> you can still ptrace an application on startup

You can only ptrace an application when you are its parent. Modifying system-wide desktop files is a privileged operation and flatpak's filesystem namespacing prevents applications from messing with the launchers in your home directory.

> Messing with environments variables and shell files.

Not when you don't have access to their home directory and all your file accesses are via XDG portals.

> You can change a user's entire shell

There are a number of access controls preventing this. First, modifying a users passwd entry is a privileged operation and using `chsh` requires the user's password.

> replace a user's compositor with a customized one

The compositor is the security boundary. Of course if you replace it the model is broken but if you have a POC where a program running as the user can change a users entire compositor to a malicious one I would love to see it.

GDM launches your session and is outside your control as an unprivileged user and if the compositor dies so does your session. You can't 'swap' it and your malicious compositor can never be shown as a choice in GDM since those preferences require root to modify.

> SELinux...

SELinux isn't designed to stop you from calling sudo. But it does make sure that the scope of a what compromised application running as your user is limited. It's not directly related but MAC is a piece of the puzzle.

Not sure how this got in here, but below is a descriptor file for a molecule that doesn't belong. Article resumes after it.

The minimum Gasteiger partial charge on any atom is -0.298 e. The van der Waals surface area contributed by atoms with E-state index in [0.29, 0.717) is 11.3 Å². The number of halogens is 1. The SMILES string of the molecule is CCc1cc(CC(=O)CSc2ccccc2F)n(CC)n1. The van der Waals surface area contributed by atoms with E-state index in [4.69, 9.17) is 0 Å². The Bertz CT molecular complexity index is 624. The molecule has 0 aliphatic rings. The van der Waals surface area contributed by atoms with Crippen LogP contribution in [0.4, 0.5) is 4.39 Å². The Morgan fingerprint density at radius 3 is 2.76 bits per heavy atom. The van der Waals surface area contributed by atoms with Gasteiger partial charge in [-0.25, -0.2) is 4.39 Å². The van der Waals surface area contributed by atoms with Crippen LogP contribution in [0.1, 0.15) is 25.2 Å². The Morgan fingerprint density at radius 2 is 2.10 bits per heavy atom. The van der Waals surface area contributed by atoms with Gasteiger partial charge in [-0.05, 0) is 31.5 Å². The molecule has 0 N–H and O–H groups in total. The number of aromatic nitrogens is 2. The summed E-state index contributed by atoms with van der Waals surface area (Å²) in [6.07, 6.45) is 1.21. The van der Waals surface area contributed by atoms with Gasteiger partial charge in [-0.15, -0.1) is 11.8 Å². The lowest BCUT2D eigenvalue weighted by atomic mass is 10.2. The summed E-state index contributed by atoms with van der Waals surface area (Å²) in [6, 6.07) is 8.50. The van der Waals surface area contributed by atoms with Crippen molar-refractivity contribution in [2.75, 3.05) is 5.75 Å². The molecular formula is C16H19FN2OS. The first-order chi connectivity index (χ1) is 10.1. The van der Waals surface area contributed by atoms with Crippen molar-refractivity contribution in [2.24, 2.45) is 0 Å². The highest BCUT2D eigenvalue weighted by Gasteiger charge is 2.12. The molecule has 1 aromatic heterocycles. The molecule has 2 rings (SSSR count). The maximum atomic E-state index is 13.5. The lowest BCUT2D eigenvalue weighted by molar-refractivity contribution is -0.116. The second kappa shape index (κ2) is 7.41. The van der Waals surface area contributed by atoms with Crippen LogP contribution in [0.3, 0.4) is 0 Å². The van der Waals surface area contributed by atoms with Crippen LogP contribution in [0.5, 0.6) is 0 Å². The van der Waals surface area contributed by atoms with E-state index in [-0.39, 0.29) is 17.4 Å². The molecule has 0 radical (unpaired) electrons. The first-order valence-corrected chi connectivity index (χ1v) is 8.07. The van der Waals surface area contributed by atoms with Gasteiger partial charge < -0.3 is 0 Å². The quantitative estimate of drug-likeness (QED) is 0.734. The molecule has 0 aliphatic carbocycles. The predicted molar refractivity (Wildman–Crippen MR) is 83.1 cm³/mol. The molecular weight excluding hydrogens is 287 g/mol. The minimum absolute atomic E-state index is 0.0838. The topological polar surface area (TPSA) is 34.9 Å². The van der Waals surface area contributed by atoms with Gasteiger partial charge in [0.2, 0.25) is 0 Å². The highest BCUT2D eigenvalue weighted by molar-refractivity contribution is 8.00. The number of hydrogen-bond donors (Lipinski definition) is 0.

> if not all of the important data will be in the user's home directory

Yep, which is why apps won't have access to it except for the files the users chooses to give the application via a system dialog.


> Not when you don't have access to their home directory and all your file accesses are via XDG portals.

> Modifying system-wide desktop files is a privileged operation and flatpak's filesystem namespacing prevents applications from messing with the launchers in your home directory.

Okay, but let's jump over to reality for a second, no one uses Flatpak and your desktop shortcuts are on your desktop, not the system one, so are your other commonly invoked applications, due to the unnecessary complexity Flatpak introduces I feel it's unlikely to see widespread adoption in the near future.

> GDM launches your session and is outside your control as an unprivileged user and if the compositor dies so does your session. You can't 'swap' it and your malicious compositor can never be shown as a choice in GDM since those preferences require root to modify.

Did they change it so GDM no longer prefers your ~/.xinitrc if available?

You may also be able to LD_PRELOAD the compositor from your ~/.xprofile, but I haven't done any experiments there.

> Yep, which is why apps won't have access to it except for the files the users chooses to give the application via a system dialog.

This entire concept is nothing more than an annoying joke not widely deployed on any desktop system today.

Consider also that such an extreme level of sandboxing could also prevent malicious access to your tmux session and prevent this issue entirely in such a case, so why would this even be considered a problem if you're talking about that level of sandboxing?

Perhaps I was a too dismissive of it - but in any case it's a complete change of security model and its not clear that tmux is what would be at fault under such a model or if something else would be expected to protect it's session from access. Maybe some magic Flatpak garbage should be blocking access or something. Just slap more layers on it, I'm sure that'll fix it and not annoy the hell out of anyone.